Harvick may not have the Cup championship yet, but his overall NASCAR performance has been stellar and his team is improving, so there's certainly more room for future Cup wins. He's also a championship Camping World Truck Series team co-owner and one of two guys most likely to challenge Martin's record number of wins in the Nationwide ranks. He’s also a Nationwide champion. In addition, Harvick has won some of the Cup series' biggest events, including the All-Star race, the Coca-Cola 600, the Brickyard 400 and the Daytona 500. Overall, Harvick has 18 Cup, 37 Nationwide and 14 Camping World Truck series wins, giving him 69 victories in NASCAR’s top three series — that makes him one of the winningest drivers overall in series history.
The first non-France family member put in charge of the France empire, Helton took NASCAR through some of its most trying days in the modern era. He was president of the sanctioning body when the sport embarked on an aggressive television package, when it changed a slate of competition rules to tighten the racing and when it went to a new points system. He was also at the helm through a year of tragedy in which NASCAR lost bright young stars as well as seven-time champion Dale Earnhardt, then underwent a series of safety initiatives. His personal and professional demeanor through all the setbacks and successes has been one that will mark his legacy as one of the greatest leaders in the sport's history.
Kenseth already has one title to his credit — and certainly seems capable of adding to his tally. The 2003 series champion has two Daytona 500 victories as part of his 22 career Cup wins. Kenseth is one of NASCAR's most consistent performers and has made the Chase field in all but one season since the format was introduced. He also has 26 career Nationwide wins and finished second and third in the standings in consecutive seasons when running there full time. He won the International Race of Champions title in 2004.
The wizard behind Jimmie Johnson's success is the only crew chief to earn four consecutive titles — and now has five overall. Knaus has been with Johnson for the driver’s entire career and has shared in 54 of his Cup wins. Viewed as a mechanical genius with an eye for detail, he has that ability to craft a crew that shares the chemistry and talent needed to remain among the sport's best year after year. He has led his team on a tear this season, as his team won the annual Pit Crew Challenge and the All-Star race as well.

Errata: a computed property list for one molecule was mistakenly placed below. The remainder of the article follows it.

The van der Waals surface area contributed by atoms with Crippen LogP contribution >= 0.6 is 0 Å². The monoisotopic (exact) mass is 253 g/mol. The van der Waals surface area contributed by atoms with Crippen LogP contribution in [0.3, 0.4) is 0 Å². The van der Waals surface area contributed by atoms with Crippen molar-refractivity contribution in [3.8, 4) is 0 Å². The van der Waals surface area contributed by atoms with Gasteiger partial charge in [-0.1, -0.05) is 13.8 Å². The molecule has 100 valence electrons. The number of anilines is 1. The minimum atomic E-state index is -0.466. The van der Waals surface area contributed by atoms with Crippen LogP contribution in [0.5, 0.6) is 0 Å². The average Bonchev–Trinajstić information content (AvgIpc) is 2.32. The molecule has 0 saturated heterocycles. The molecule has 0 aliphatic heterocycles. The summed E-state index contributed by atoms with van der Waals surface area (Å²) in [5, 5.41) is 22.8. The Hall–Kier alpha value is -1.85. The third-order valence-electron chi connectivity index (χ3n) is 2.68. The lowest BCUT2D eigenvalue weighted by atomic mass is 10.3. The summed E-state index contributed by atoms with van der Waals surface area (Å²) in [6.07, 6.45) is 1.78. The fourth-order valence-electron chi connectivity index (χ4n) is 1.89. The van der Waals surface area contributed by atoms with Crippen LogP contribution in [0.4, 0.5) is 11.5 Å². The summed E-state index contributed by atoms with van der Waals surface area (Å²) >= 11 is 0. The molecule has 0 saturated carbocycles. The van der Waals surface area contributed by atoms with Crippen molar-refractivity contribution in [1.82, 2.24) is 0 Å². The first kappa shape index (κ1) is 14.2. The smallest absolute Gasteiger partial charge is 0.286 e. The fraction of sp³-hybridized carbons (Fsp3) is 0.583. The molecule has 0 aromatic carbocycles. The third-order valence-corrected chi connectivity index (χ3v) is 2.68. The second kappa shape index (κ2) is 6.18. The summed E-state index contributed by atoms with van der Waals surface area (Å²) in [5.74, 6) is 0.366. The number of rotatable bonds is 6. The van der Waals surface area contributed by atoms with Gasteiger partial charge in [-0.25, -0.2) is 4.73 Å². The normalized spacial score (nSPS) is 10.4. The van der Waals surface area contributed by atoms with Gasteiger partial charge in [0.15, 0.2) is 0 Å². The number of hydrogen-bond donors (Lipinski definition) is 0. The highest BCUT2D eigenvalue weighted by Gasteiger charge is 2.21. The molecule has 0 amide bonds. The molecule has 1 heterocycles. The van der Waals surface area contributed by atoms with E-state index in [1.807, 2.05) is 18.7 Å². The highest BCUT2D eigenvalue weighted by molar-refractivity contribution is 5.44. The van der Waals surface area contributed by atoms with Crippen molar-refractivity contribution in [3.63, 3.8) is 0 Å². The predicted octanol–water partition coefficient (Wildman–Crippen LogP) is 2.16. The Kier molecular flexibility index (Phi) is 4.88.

Labonte’s career may be in its twilight years, but he’s certainly enjoyed plenty of success over the years. Not only was he a perennial threat to win races in his heyday, but he also helped build Joe Gibbs Racing into a championship organization. Labonte gave the organization its initial title in 2000. He has 21 career Cup victories, won the 1991 title in the Nationwide Series and also owns a Truck win.
Definitely the greatest among the active racers to never win a Cup championship and one of the best racers the sport has ever seen. Martin's won races in three decades and in three series. He has 40 Cup wins to his credit and is going as strong at age 53 as drivers less than half his age. He has 49 Nationwide wins, seven Truck wins and five International Race of Champions series titles to his credit. Martin is definitely one of the most talented and gracious drivers to ever compete in the Cup ranks.
While Penske is a legend in other forms of racing, he still seeks his first NASCAR Cup championship. That doesn't mean he has been without success, though. Penske earned 10 wins and a runner-up championship finish with driver Rusty Wallace. He won the Daytona 500 with Ryan Newman in 2008, and he won the Nationwide Series title with Brad Keselowski. In Cup racing, he has 64 wins overall with six additional wins in the Nationwide Series.
Roush has competed in a variety of motorsports, but he made his mark in the NASCAR arena. Roush raced with Mark Martin for years, then an assortment of drivers won races for him. He has 127 career Cup victories to his credit and won back-to-back titles with Kurt Busch and Matt Kenseth. He is the only owner to have ever put five drivers in the Chase field — a feat that will never be matched because of current team limits. Roush has also been an innovator in parts and sponsorships. He has a pair of Nationwide championships (Greg Biffle, 2002; Carl Edwards, 2007) with 127 wins in the series as well as the 2000 Truck series title (Biffle) and 50 wins there.
Personable and outspoken, Smith (right, with John Force) has always been much more than just a track owner/operator. He, like the Frances, has created a track dynasty in the sport with his Speedway Motorsports, Inc. and its arm of radio and amenity companies. He's sparked controversy with his clashes with NASCAR from time to time and had a shareholder file a suit challenging the lack of a second date at his Texas track. Seemingly unwilling to withhold an opinion or comment, Smith has long been a fan and driver favorite.
Stewart is the only driver to win championships under NASCAR's old points system and its new Chase for the Sprint Cup format. He won his first two titles with Joe Gibbs Racing while also competing in a handful of Nationwide races annually. He ramped up his involvement in the sport in 2009 when he became 50 percent owner in Stewart-Haas Racing, then went on to win the Cup title as an owner/driver in 2011. Stewart has 46 Cup, 10 Nationwide and two Truck victories in his driving career.